POWER BACKS POWER
The City Attorney’s Office may constitute an additional impediment to reform, as has occurred with many other U.S. cities, such as Ferguson. City attorney’s offices often have a close working relationship with the police department, and will virtually always back them, often inappropriately.
In the case of Madison, this was evident when City Attorney Michael May, in support of Chief Koval’s unwillingness to change deadly force policy, provided the press with clearly incorrect statements about Graham v. Connor, the U.S. Supreme Court ruling specifying constitutional limits on use of deadly force (based on the concept of “objective reasonableness”). Retired MPD Chief Couper subsequently queried University of South Carolina Law Professor Seth Stoughton, who specializes in the regulation of policing.
Messaging on twitter, Couper asked: “ concerned about MSN city attny who backs up chief by saying Graham v. Connor prevails and no policy can restrict it. Hmm? ”, and provided a link to an article quoting May. Seth Stoughton responded “ Of course policies can be more restrictive than constitutional rules; that's very clear .” Stoughton noted of Michael May’s statements “Deep misunderstanding of the law; following Graham means not being more permissive. Obj reasonableness is a floor not a ceiling” (emphasis ours).
WHAT CAN WE DO?
As mentioned earlier, for anyone to pursue a remedy to Chief Koval’s antics in Council chambers or on his blog via the PFC, they will have to achieve standing. There is good reason to believe that any member of the Common Council could bring charges before the PFC and have a solid chance of gaining standing regarding Koval’s behavior. Multiple Madison Police Department and City of Madison rules appear to have been violated, including rules against bullying, disrespectful, threatening, or intimidating behavior, rules against insubordination, rules against political involvement, and rules against public criticism of specific orders.
In addition, Madison residents who have suffered direct harm from Koval’s infractions of policies in a variety of other incidents during his time as Chief also can likely gain standing for complaints about those particular incidents. Utilization of the PFC is critical since history shows that reform of a police department is generally only possible given accountability and cooperation from the chief. A chief who is resistant and doesn’t play by the rules can stymie or sabotage all efforts at change.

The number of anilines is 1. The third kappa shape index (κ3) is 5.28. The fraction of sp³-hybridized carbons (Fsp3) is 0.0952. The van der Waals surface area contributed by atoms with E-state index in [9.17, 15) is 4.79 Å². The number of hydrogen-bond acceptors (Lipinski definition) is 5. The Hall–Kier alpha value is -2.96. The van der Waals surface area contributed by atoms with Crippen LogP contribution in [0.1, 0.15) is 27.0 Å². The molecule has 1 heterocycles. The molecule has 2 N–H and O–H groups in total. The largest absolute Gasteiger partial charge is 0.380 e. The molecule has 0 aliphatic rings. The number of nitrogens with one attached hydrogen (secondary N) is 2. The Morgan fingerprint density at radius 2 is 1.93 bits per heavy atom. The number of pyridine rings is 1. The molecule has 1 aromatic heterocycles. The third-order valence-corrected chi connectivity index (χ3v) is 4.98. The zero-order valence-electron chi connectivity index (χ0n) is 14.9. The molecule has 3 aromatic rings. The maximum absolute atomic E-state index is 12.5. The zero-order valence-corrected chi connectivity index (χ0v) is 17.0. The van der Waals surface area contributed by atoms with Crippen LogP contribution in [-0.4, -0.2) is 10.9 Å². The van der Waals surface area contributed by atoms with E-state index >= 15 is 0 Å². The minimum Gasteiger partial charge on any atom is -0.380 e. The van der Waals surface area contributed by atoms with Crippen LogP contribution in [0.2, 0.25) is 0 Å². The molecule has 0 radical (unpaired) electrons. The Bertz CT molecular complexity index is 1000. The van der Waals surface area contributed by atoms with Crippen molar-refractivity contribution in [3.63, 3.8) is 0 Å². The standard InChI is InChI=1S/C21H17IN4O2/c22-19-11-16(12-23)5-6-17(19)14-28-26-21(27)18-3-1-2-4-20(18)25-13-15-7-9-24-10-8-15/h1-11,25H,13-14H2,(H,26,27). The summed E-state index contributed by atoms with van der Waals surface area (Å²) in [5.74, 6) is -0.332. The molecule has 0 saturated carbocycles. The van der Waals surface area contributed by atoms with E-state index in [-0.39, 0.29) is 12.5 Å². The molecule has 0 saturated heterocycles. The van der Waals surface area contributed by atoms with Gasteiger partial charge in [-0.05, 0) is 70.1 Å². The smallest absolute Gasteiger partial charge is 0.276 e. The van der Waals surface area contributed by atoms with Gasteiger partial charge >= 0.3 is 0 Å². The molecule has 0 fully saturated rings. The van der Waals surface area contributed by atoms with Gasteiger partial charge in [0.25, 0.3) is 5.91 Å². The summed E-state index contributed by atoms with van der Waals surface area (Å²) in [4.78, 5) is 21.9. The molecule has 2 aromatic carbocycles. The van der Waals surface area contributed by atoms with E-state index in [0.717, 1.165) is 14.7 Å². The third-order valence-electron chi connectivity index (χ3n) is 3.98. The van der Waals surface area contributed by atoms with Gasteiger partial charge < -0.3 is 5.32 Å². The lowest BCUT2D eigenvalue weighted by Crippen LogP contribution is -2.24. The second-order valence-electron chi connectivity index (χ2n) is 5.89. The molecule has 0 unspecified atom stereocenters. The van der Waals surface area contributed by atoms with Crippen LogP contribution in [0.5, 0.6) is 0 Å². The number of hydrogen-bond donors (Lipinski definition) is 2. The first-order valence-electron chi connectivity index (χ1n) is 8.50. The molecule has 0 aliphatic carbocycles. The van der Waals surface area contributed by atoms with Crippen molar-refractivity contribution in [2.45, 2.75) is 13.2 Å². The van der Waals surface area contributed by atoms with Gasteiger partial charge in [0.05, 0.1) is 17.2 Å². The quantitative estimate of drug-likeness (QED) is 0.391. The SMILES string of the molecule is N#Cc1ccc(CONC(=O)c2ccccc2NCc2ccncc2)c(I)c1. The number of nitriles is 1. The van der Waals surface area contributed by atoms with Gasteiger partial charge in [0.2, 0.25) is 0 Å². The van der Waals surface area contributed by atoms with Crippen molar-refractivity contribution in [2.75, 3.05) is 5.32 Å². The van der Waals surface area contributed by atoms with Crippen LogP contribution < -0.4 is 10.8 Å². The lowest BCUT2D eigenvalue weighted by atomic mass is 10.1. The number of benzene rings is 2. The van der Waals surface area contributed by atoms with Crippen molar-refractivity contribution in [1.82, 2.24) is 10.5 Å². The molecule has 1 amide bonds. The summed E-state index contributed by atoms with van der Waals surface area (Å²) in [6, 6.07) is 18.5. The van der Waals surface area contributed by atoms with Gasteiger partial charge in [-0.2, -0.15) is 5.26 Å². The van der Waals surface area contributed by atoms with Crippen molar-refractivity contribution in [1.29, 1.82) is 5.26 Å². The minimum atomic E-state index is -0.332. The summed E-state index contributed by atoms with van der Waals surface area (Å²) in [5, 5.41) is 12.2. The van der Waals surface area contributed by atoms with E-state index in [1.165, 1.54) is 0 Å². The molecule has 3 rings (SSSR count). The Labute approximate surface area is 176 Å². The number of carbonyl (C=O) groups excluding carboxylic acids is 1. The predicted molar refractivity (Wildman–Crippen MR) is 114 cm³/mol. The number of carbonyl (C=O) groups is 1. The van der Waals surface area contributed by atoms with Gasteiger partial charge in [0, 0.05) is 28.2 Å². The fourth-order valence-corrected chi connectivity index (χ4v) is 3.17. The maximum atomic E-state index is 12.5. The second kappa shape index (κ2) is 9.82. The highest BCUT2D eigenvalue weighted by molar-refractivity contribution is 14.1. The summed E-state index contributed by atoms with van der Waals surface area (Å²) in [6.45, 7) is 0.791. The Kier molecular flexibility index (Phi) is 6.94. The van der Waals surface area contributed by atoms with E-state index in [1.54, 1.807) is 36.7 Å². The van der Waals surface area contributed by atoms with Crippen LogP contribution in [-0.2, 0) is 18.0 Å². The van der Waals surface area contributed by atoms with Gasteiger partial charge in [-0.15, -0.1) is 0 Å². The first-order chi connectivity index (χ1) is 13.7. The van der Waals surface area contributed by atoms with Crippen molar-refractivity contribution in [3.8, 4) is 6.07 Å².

In the case of Madison’s own external audit efforts, that could work out to be a $400,000 rat hole.
It will also be critical to encourage the Common Council and Mayor to properly carry out their neglected supervisory responsibilities. Where necessary, changes favored by the community, such as policy requiring use of de-escalation, must be mandated. There is no need to wait for the review to be completed for some obvious deficiencies to be fixed.
As noted in a recent New York Times article by Greg Howard on the crisis in policing in America, “It isn’t natural to preemptively shoot people to death. … This is specialized behavior, the sort expected from military forces entering unfamiliar war zones. Soldiers are trained to consider everyone and everything a potential threat, to neutralize any man, woman or child who could potentially cause them harm. The highest priorities are to protect themselves and to accomplish their mission, and that requires the trained dehumanization of the local population. In such an environment, the burden of not killing is lifted from the soldiers, and local people are tasked with the burden of not provoking death.”
Phrases used by Chief Koval such as “surgical removal” and “compelled to shoot” reflect such a militaristic mindset. It is also reflected in the high and rising per capita rate of Madison Police Department fatal officer involved shootings, which is now about three fold higher than for the New York City Police Department. Eleven of the last 12 Madison Police Department officer involved shootings have been of people incapacitated by mental illness and/or chemically.
The most vulnerable among us are being harmed. Instead, we need policies and training that emphasize sanctity of life as a moral standard. We need to restore a more people- centered form of policing for Madison with, fundamentally, community control over the police.